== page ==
Since I’m writing this post in the wee small hours of a London night, I can wish the bulk of my usual readers:
A good morning and good day!
As well as good evening, good night, sweet dreams! And then once again it’s onwards and upwards to new achievements in your personal and community activities. In other words, as yours truly is wont to say: “get back to work guys!”
Frankfurt is next up on my agenda. It’s a familiar situation – I’ve actually been here many times, but not in the city itself, just at the airport for connecting flights. I’ve never seen this large and very important city as a tourist! This time, too, Frankfurt has managed to fly past me, leaving a sort of “impressionistic” picture in the memory.
All the same, is there anything from Germany’s landscapes that I can offer you to exercise your mind? Are you ready to rack your brains?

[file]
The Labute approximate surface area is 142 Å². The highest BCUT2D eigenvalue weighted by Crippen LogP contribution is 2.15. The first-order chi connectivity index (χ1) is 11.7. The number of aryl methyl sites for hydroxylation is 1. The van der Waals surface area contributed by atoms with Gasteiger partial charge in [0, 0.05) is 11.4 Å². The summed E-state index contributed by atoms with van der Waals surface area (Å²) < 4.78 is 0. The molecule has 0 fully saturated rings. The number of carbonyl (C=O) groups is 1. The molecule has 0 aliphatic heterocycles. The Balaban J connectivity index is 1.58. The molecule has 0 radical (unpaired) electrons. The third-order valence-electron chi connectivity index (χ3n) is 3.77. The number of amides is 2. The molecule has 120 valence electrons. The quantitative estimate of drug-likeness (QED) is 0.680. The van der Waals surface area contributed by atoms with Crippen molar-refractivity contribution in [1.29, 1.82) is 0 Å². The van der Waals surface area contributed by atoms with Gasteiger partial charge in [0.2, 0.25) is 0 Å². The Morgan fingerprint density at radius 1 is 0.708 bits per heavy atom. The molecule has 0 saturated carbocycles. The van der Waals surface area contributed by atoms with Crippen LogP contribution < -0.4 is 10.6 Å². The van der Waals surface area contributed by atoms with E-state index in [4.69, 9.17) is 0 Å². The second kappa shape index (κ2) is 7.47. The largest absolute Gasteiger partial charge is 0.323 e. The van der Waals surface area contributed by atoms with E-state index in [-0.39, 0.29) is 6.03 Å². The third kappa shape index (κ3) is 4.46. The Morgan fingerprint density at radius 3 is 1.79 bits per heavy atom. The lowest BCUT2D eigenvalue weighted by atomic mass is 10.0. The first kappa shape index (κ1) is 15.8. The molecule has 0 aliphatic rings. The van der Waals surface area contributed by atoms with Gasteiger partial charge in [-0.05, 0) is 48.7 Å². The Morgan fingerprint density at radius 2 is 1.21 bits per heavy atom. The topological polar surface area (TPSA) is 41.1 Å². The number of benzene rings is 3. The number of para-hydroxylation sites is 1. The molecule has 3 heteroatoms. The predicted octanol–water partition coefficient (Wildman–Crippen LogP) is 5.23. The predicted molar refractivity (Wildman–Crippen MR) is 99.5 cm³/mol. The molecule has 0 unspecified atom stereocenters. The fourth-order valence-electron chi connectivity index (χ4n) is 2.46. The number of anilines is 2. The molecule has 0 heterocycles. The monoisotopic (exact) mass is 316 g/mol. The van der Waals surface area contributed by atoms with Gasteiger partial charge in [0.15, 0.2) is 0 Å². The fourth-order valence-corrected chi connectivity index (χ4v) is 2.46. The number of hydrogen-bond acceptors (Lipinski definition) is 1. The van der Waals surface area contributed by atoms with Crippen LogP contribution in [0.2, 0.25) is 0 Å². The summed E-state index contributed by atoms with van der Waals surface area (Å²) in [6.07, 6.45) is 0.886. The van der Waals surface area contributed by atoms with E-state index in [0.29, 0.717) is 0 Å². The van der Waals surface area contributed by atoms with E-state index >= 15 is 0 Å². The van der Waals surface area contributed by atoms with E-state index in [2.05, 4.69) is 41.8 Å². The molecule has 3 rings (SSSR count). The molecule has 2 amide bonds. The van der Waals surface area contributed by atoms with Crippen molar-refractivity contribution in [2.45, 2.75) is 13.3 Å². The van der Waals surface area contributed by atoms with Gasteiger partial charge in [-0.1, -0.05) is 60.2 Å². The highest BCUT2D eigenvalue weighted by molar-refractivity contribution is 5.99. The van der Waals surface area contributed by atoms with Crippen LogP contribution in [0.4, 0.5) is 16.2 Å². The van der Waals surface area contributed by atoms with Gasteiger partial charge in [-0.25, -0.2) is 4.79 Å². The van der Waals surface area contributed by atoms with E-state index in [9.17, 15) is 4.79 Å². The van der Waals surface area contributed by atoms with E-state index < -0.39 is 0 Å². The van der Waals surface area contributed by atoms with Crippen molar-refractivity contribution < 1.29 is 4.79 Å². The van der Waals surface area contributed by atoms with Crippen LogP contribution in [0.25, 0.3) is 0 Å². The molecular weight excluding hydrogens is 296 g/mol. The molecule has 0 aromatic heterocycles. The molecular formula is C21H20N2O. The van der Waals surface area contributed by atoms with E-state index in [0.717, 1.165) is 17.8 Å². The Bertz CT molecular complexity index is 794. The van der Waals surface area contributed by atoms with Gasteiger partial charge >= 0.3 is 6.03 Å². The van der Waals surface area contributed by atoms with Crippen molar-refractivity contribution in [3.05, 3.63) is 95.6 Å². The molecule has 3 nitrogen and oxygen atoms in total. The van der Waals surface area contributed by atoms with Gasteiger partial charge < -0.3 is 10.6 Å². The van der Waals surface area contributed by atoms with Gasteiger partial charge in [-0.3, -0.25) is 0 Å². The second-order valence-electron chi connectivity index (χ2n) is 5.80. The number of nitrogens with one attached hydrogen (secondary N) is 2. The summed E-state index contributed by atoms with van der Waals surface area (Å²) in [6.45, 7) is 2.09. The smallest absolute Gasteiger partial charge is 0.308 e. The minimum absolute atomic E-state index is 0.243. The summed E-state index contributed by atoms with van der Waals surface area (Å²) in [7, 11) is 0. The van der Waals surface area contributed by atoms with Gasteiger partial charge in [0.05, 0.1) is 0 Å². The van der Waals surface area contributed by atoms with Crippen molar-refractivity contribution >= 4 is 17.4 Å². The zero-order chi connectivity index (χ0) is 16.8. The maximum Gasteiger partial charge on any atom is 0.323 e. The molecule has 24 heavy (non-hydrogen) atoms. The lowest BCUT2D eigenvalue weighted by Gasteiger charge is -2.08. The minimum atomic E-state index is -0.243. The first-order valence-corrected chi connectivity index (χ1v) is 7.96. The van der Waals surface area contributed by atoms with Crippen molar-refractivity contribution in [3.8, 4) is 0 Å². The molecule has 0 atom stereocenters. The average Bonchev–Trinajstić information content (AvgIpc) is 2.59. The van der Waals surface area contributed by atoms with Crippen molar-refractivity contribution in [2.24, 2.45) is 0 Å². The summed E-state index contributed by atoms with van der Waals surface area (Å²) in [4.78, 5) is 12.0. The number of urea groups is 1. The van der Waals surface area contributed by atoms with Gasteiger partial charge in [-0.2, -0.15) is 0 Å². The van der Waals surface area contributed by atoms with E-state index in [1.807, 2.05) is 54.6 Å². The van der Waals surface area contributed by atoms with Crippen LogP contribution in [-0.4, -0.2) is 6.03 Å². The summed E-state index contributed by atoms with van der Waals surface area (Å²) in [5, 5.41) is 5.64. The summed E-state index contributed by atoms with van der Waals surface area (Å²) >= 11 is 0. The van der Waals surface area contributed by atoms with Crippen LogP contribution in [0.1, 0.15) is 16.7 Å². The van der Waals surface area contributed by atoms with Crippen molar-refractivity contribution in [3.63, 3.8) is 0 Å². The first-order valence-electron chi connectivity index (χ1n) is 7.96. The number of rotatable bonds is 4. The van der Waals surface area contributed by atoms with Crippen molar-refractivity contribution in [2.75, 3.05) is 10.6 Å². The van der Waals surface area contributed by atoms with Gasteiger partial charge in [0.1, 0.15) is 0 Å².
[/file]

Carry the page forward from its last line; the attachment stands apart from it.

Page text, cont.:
But first, a small introduction. Let’s look at some different cities from above. For example, like this:
Cities can be large and varied. Beautiful and functional. Clean and dirty. Every place is different: higher or lower, fancier or simpler … in other words – unique.
Looking at all these differences can be pretty exciting.
But here is a question that has been bothering me for years.
Why are cities in Europe mostly flat, while in North America almost every important city has a clearly defined center with skyscrapers surrounded with low-rise buildings stretching out to the horizon? Why is that?
But in general, Europe is flat and America is high-rise. WHY IS THAT?`
Whoever comes up with the most satisfactory answer will win … a chocolate! :)
For example, Frankfurt am Main. The financial capital of Germany. Because of the skyscrapers, it is affectionately called “Mainhattan”.
This is the only place with skyscrapers in the whole country and one of the few in Europe. But why? In America it is normal to see skyscrapers surrounded by low buildings in the city centers. How so?
I suggest you give it a good think over and come up with the best ideas for the judgement of this most trolling of Internet communities.
P.S.: and in this photo, I am going to work a little, thanks for reading the whole post! :)